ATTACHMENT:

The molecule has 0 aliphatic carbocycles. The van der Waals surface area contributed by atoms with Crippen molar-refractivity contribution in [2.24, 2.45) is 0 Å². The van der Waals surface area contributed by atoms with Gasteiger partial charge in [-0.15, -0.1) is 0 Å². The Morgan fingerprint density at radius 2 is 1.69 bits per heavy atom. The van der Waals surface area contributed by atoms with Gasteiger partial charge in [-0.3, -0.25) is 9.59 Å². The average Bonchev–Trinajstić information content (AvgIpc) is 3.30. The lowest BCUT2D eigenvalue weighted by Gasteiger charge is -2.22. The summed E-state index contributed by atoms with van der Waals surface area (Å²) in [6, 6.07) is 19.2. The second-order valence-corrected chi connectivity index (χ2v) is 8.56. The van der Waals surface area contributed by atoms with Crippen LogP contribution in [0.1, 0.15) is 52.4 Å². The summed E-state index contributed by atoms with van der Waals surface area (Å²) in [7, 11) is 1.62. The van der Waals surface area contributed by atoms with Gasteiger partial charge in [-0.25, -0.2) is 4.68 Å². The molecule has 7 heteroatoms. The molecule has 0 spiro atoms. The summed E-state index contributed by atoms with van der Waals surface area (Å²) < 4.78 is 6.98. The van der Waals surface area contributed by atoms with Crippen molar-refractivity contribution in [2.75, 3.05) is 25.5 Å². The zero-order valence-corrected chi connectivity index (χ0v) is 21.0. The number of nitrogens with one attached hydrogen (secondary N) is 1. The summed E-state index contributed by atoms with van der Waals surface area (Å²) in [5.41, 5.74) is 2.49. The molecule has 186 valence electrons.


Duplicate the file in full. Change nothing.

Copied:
The molecule has 0 aliphatic carbocycles. The van der Waals surface area contributed by atoms with Crippen molar-refractivity contribution in [2.24, 2.45) is 0 Å². The van der Waals surface area contributed by atoms with Gasteiger partial charge in [-0.15, -0.1) is 0 Å². The Morgan fingerprint density at radius 2 is 1.69 bits per heavy atom. The van der Waals surface area contributed by atoms with Gasteiger partial charge in [-0.3, -0.25) is 9.59 Å². The average Bonchev–Trinajstić information content (AvgIpc) is 3.30. The lowest BCUT2D eigenvalue weighted by Gasteiger charge is -2.22. The summed E-state index contributed by atoms with van der Waals surface area (Å²) in [6, 6.07) is 19.2. The second-order valence-corrected chi connectivity index (χ2v) is 8.56. The van der Waals surface area contributed by atoms with Crippen LogP contribution in [0.1, 0.15) is 52.4 Å². The summed E-state index contributed by atoms with van der Waals surface area (Å²) in [7, 11) is 1.62. The van der Waals surface area contributed by atoms with Gasteiger partial charge in [-0.25, -0.2) is 4.68 Å². The molecule has 7 heteroatoms. The molecule has 0 spiro atoms. The summed E-state index contributed by atoms with van der Waals surface area (Å²) < 4.78 is 6.98. The van der Waals surface area contributed by atoms with Crippen molar-refractivity contribution in [2.75, 3.05) is 25.5 Å². The zero-order valence-corrected chi connectivity index (χ0v) is 21.0. The number of nitrogens with one attached hydrogen (secondary N) is 1. The summed E-state index contributed by atoms with van der Waals surface area (Å²) in [5.41, 5.74) is 2.49. The molecule has 186 valence electrons.